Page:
Dog in the bed
Olympus Stylus Epic Zoom 80, Kodak Ektar 100
Dog in the bed
Oldfields was the mansion of Eli Lilly, who founded a pharmaceutical company that bears his name and still employs lots of people in central Indiana. Today, the house stands on the marvelous grounds of the Indianapolis Museum of Art. The IMA is near my home, so I’m over there all the time with camera in hand.
I was out walking the grounds one cool late-spring evening with my girlfriend, two of her children, and my sons. Margaret brought her Nikon D50 with the 50mm f/1.8 AF Nikkor lens I gave her for her birthday, and I brought my Nikon F2AS with my 50mm f/2 AI Nikkor lens. I was shooting my first ever roll of Kodak Ektar 100. We lingered for a while behind Oldfields, photographing our teenagers together among these arches. I liked the light here as the sun hung low in the west, and so I paused for this photo. The Ektar really brought this shot home. It was chosen for Flickr’s Explore feature and it got over 5,000 views in two days. That was fun!
This photo shows the good and the bad about my Canon PowerShot S95′s low-light capabilities. The good: that it captured this scene at all. The bad: that at the very bottom, if you squint you can see some pixelation where the S95 just couldn’t handle the dark anymore. So don’t squint.
I took this on a sunny afternoon in my bedroom. I don’t typically open the blinds in there; it’s just a place I go to sleep.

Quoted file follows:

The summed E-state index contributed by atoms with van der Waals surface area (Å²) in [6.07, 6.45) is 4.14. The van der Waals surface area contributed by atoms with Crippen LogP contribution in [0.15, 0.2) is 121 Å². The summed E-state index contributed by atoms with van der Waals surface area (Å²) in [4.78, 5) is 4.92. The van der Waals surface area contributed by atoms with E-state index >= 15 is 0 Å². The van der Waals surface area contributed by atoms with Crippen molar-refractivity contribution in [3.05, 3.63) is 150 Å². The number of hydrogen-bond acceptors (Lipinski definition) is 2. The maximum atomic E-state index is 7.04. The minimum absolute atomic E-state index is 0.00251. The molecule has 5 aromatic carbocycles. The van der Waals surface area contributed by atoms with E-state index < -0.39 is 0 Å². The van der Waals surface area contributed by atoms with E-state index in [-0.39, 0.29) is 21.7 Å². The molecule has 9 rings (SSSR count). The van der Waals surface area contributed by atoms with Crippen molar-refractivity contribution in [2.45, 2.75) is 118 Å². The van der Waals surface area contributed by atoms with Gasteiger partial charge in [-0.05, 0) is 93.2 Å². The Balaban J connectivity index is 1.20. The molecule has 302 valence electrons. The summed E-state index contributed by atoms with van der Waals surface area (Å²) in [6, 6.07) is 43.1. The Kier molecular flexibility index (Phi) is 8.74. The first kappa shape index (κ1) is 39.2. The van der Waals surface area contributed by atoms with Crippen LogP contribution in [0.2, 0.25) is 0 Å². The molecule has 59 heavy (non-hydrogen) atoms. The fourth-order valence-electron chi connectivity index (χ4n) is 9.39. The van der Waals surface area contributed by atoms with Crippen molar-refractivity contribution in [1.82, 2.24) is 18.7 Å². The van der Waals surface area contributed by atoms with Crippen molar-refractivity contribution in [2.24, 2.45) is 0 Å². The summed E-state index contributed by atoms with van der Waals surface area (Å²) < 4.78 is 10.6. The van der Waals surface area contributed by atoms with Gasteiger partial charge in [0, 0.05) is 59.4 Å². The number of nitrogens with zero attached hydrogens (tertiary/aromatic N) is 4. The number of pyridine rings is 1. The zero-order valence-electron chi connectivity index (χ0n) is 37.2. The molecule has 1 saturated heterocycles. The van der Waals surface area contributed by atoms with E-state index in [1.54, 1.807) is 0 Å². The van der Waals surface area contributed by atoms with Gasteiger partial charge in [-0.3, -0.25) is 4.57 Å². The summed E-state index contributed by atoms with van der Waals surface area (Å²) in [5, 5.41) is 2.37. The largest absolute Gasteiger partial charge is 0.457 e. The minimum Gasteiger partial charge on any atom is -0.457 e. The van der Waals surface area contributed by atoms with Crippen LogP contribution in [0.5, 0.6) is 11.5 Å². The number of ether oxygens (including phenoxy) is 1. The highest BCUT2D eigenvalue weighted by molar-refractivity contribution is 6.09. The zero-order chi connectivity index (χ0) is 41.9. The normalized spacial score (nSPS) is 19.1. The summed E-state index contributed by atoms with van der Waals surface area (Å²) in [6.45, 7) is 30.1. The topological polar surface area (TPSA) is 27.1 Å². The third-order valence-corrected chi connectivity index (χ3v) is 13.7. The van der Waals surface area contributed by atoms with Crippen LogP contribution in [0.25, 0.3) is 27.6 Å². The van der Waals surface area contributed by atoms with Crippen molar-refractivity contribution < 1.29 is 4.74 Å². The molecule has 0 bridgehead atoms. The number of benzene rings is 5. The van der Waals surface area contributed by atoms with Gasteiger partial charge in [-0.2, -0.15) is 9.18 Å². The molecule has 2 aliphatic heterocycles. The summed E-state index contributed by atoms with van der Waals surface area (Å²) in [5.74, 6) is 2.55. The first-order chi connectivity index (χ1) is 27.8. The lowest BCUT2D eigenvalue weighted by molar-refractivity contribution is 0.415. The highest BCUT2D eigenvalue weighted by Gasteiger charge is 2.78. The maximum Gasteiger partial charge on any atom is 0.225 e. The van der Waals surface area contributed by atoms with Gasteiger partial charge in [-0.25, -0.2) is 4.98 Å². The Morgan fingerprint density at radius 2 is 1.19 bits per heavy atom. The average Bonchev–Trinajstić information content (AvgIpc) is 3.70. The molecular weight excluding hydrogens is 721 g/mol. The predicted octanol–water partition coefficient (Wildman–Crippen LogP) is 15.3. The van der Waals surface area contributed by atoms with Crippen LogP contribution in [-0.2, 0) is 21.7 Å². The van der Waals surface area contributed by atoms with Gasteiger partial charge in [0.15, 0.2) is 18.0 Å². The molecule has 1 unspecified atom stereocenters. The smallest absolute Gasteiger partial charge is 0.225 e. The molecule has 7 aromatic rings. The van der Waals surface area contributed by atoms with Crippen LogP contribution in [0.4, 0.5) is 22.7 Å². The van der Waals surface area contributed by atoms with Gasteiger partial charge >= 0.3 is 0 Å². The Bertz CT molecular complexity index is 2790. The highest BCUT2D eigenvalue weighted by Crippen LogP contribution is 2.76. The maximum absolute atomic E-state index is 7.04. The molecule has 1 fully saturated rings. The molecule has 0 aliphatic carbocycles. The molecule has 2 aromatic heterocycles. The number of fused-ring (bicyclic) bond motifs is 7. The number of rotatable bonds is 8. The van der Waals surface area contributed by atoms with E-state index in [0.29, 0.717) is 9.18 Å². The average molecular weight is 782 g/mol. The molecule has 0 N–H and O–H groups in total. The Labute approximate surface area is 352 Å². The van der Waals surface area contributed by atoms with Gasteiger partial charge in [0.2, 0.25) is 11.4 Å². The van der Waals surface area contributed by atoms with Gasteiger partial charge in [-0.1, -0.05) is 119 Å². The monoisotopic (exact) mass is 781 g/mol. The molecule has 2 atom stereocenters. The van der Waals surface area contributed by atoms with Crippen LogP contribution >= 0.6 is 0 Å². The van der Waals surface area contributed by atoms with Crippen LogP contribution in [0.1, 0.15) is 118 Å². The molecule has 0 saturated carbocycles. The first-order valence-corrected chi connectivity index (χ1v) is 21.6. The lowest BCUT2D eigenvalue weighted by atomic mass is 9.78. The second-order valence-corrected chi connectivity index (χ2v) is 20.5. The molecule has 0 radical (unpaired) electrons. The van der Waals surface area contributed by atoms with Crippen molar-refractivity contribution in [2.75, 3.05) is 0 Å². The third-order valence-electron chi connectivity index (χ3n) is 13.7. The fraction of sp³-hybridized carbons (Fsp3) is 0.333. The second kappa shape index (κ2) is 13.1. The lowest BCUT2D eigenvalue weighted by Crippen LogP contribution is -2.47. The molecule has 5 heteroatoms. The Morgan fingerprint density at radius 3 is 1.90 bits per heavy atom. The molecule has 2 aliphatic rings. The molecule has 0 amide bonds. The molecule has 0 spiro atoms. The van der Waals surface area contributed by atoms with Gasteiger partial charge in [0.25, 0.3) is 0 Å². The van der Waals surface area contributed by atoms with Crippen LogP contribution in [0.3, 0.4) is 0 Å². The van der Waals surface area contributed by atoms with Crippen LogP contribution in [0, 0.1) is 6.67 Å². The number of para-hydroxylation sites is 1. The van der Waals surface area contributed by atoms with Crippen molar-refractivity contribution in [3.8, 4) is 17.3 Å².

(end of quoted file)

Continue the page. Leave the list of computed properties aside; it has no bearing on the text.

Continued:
The Kodak Monitor Six-20 was on my old-camera wish list for a long time. It is widely regarded as Kodak’s second most sophisticated and well-made folding camera, after the rare and prized Kodak Super Six-20. I finally bought a pristine Monitor for a good price early this year. It was fitted with the top-line Anastigmat Special lens and came complete with its original box and manual. I bought a roll of Ektachrome E100G color slide film and took it shooting. I’ll write more about my Monitor experience in an upcoming post, but let’s just say it wasn’t all rainbows and lollipops. I just bought a second roll of E100G and plan to try again soon now that I have a better idea of what I’m doing.
One of the places I stopped to photograph with the Monitor was this scene. I drive by this row of crisply trimmed bushes all the time, but until I had my Monitor in hand had never noticed how the midafternoon sun casts this neat row of shadows off them. I wasn’t sure my shot from the Monitor would be usable, so I came back the next day at the same time with my Canon PowerShot S95 and tried again. I probably took 20 photos of this scene, adjusting and reframing each time until I liked what I saw. Then I cropped that photo to focus on the scene’s most interesting parts.
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